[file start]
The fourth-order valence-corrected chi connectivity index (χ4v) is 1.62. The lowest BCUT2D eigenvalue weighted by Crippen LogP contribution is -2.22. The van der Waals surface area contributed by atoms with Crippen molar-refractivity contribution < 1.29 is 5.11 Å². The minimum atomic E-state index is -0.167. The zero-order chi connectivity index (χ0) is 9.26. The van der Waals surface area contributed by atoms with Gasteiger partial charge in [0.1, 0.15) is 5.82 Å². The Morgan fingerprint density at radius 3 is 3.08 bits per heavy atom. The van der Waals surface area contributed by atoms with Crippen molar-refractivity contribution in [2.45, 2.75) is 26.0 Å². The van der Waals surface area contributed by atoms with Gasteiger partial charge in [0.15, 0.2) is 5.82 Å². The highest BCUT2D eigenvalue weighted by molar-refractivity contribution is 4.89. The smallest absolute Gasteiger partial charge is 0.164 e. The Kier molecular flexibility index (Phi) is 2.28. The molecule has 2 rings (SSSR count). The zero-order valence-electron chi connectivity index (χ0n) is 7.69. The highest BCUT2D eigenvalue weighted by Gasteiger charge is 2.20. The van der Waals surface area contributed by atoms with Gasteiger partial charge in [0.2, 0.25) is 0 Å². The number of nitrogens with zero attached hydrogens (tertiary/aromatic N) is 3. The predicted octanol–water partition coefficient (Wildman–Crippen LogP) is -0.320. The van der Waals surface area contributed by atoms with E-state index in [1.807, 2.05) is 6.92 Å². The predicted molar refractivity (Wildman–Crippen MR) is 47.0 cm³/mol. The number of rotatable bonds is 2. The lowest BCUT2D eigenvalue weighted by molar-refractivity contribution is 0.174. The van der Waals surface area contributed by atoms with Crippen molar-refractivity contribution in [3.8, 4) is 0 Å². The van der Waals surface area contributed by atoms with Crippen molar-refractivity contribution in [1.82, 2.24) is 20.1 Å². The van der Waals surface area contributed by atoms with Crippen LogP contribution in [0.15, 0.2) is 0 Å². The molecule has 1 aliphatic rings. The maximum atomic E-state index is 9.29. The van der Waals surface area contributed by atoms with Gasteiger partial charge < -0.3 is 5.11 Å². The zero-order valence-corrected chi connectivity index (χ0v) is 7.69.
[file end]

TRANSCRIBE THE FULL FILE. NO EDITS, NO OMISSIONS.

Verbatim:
The fourth-order valence-corrected chi connectivity index (χ4v) is 1.62. The lowest BCUT2D eigenvalue weighted by Crippen LogP contribution is -2.22. The van der Waals surface area contributed by atoms with Crippen molar-refractivity contribution < 1.29 is 5.11 Å². The minimum atomic E-state index is -0.167. The zero-order chi connectivity index (χ0) is 9.26. The van der Waals surface area contributed by atoms with Gasteiger partial charge in [0.1, 0.15) is 5.82 Å². The Morgan fingerprint density at radius 3 is 3.08 bits per heavy atom. The van der Waals surface area contributed by atoms with Crippen molar-refractivity contribution in [2.45, 2.75) is 26.0 Å². The van der Waals surface area contributed by atoms with Gasteiger partial charge in [0.15, 0.2) is 5.82 Å². The highest BCUT2D eigenvalue weighted by molar-refractivity contribution is 4.89. The smallest absolute Gasteiger partial charge is 0.164 e. The Kier molecular flexibility index (Phi) is 2.28. The molecule has 2 rings (SSSR count). The zero-order valence-electron chi connectivity index (χ0n) is 7.69. The highest BCUT2D eigenvalue weighted by Gasteiger charge is 2.20. The van der Waals surface area contributed by atoms with Gasteiger partial charge in [0.2, 0.25) is 0 Å². The number of nitrogens with zero attached hydrogens (tertiary/aromatic N) is 3. The predicted octanol–water partition coefficient (Wildman–Crippen LogP) is -0.320. The van der Waals surface area contributed by atoms with E-state index in [1.807, 2.05) is 6.92 Å². The predicted molar refractivity (Wildman–Crippen MR) is 47.0 cm³/mol. The number of rotatable bonds is 2. The lowest BCUT2D eigenvalue weighted by molar-refractivity contribution is 0.174. The van der Waals surface area contributed by atoms with Crippen molar-refractivity contribution in [3.8, 4) is 0 Å². The van der Waals surface area contributed by atoms with Crippen molar-refractivity contribution in [1.82, 2.24) is 20.1 Å². The van der Waals surface area contributed by atoms with Crippen LogP contribution in [0.15, 0.2) is 0 Å². The molecule has 1 aliphatic rings. The maximum atomic E-state index is 9.29. The van der Waals surface area contributed by atoms with Gasteiger partial charge < -0.3 is 5.11 Å². The zero-order valence-corrected chi connectivity index (χ0v) is 7.69.